LUTZ BUSINESS INSIGHTS
4 Types of Sales Forms You Should Be Using
AMANDA HARPSTER, CLIENT ACCOUNTING SERVICES MANAGER
If you have paper and writing utensils, you have all you need to create every type of sales form required for your customers. You can, of course, generate them using a word processor, so you’ll have your own copies. Accounting applications like QuickBooks make this process dramatically easier; they also store permanent records for easy viewing and tracking.
Whatever method you choose to produce them, using the correct form for every situation will help ensure that your accounting files are accurate. Here are the ones you’ll be most likely to need, depending on the type of business you operate.
If you don’t collect payment at the time customers receive their goods or services, you’ll need to provide them with an invoice. These forms document sales and tell the recipients what’s expected. Besides your contact information and theirs, they typically contain:
- An invoice number, for reference.
- The invoice date and the date payment is expected. The due date is usually calculated based on terms you’ve established (like net 30 days or on receipt).
- A description of the products and/or services purchased.
- The price and quantity received.
- A subtotal of what’s owed for what you provided.
- Any additional charges like sales tax and any discounts earned.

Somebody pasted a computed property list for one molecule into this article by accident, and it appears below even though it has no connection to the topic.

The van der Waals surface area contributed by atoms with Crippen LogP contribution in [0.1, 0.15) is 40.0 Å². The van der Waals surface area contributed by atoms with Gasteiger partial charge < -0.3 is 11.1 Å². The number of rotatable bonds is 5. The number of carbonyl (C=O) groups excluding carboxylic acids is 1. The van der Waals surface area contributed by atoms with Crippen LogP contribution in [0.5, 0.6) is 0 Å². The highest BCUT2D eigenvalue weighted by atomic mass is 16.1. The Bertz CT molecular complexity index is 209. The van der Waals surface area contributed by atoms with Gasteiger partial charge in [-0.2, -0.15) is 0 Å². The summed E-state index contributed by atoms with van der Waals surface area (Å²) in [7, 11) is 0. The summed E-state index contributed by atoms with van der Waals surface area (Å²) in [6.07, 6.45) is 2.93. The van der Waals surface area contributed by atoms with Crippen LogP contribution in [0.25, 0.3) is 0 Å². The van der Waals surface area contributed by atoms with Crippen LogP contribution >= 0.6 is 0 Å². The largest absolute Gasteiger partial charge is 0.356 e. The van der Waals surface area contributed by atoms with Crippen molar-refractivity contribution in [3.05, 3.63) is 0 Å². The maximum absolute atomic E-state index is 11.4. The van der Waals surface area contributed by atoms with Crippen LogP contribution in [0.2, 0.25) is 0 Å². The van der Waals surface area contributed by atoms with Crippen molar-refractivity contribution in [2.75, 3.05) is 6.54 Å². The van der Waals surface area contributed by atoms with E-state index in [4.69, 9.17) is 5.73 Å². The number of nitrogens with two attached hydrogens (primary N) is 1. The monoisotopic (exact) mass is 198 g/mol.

- The total payment due.
You’ll also need to spell out clearly how customers can pay. Should they send you a check? Call you with a credit card number? If you’re using QuickBooks, you can dispatch invoices via email and accept payments online. This often speeds up payment.
Estimate or Quote
Does your company provide customers with an approximation of how much products and/or services will cost before a sale is even finalized? You should be formalizing this potential transaction by creating a written estimate, which is sometimes called a quote. This will help avoid any confusion between you and your prospect. Effective estimates contain the same information as invoices (minus the payment due date). QuickBooks users can automatically convert estimates to invoices when the time comes.
Do you complete “on-the-spot” sales? That is, do you ever receive payment at the same time a product or service is purchased? In those cases, you need to create sales receipts for customers. These forms can be handwritten, created using a word processor or generated by an accounting application. Include the date, number and information (description, quantity, and cost) of the items purchased. Don’t forget to document the payment method.
When customers’ payments are overdue or if they simply want a record of past transactions, you should offer them a statement. This form lists all invoices sent and payments received for a specified date range. Creating this manually can be quite time-consuming and may not be completely comprehensive. QuickBooks can create statements automatically.
Your sales forms can be easier to create and more accurate if you use QuickBooks. The forms will look more polished and professional. Let us know if you want to explore the possibility of implementing QuickBooks or another accounting software.
ABOUT THE AUTHOR
AMANDA HARPSTER + CLIENT ACCOUNTING SERVICES MANAGER
Amanda Harpster is a Client Accounting Services Manager at Lutz with over 14 years of relevant experience. She focuses on QuickBooks support, tax and payroll compliance, and small business consulting.
AREAS OF FOCUS
AFFILIATIONS AND CREDENTIALS
- Intuit Certified ProAdvisor, QuickBooks
- BSBA in Accounting, University of Nebraska, Omaha, NE
- St. Patrick’s Parish, Volunteer
- Cub Scout Pack #409, Treasurer
- Ponca Hills Fire Department Women’s Auxiliary, Member
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